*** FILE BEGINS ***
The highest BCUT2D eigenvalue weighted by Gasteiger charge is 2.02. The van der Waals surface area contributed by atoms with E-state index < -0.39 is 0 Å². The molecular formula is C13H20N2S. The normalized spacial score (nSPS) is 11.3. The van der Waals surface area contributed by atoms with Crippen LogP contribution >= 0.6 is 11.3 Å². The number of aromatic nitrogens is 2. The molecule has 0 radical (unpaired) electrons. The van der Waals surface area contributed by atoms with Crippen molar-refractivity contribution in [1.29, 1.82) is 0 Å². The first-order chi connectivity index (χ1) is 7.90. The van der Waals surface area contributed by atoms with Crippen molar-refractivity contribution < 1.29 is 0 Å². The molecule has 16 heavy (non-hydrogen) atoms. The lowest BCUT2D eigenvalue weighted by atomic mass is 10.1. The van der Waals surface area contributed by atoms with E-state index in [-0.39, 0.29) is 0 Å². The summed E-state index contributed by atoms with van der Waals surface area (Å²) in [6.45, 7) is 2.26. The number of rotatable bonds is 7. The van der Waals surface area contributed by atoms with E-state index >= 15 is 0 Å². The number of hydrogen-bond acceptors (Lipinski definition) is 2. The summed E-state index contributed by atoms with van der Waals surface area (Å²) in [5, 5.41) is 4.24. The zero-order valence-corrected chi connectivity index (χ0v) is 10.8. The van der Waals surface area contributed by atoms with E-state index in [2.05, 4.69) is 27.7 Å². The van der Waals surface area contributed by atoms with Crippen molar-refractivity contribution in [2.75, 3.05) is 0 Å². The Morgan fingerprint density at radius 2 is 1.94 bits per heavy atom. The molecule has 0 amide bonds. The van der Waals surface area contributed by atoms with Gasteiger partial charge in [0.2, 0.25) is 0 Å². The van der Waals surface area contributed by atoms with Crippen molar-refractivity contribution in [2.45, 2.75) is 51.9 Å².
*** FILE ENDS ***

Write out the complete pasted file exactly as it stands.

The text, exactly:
The highest BCUT2D eigenvalue weighted by Gasteiger charge is 2.02. The van der Waals surface area contributed by atoms with E-state index < -0.39 is 0 Å². The molecular formula is C13H20N2S. The normalized spacial score (nSPS) is 11.3. The van der Waals surface area contributed by atoms with Crippen LogP contribution >= 0.6 is 11.3 Å². The number of aromatic nitrogens is 2. The molecule has 0 radical (unpaired) electrons. The van der Waals surface area contributed by atoms with Crippen molar-refractivity contribution in [1.29, 1.82) is 0 Å². The first-order chi connectivity index (χ1) is 7.90. The van der Waals surface area contributed by atoms with Crippen molar-refractivity contribution < 1.29 is 0 Å². The molecule has 16 heavy (non-hydrogen) atoms. The lowest BCUT2D eigenvalue weighted by atomic mass is 10.1. The van der Waals surface area contributed by atoms with E-state index in [-0.39, 0.29) is 0 Å². The summed E-state index contributed by atoms with van der Waals surface area (Å²) in [6.45, 7) is 2.26. The number of rotatable bonds is 7. The van der Waals surface area contributed by atoms with E-state index >= 15 is 0 Å². The number of hydrogen-bond acceptors (Lipinski definition) is 2. The summed E-state index contributed by atoms with van der Waals surface area (Å²) in [5, 5.41) is 4.24. The zero-order valence-corrected chi connectivity index (χ0v) is 10.8. The van der Waals surface area contributed by atoms with E-state index in [2.05, 4.69) is 27.7 Å². The van der Waals surface area contributed by atoms with Crippen molar-refractivity contribution in [2.75, 3.05) is 0 Å². The Morgan fingerprint density at radius 2 is 1.94 bits per heavy atom. The molecule has 0 amide bonds. The van der Waals surface area contributed by atoms with Gasteiger partial charge in [0.2, 0.25) is 0 Å². The van der Waals surface area contributed by atoms with Crippen molar-refractivity contribution in [2.45, 2.75) is 51.9 Å².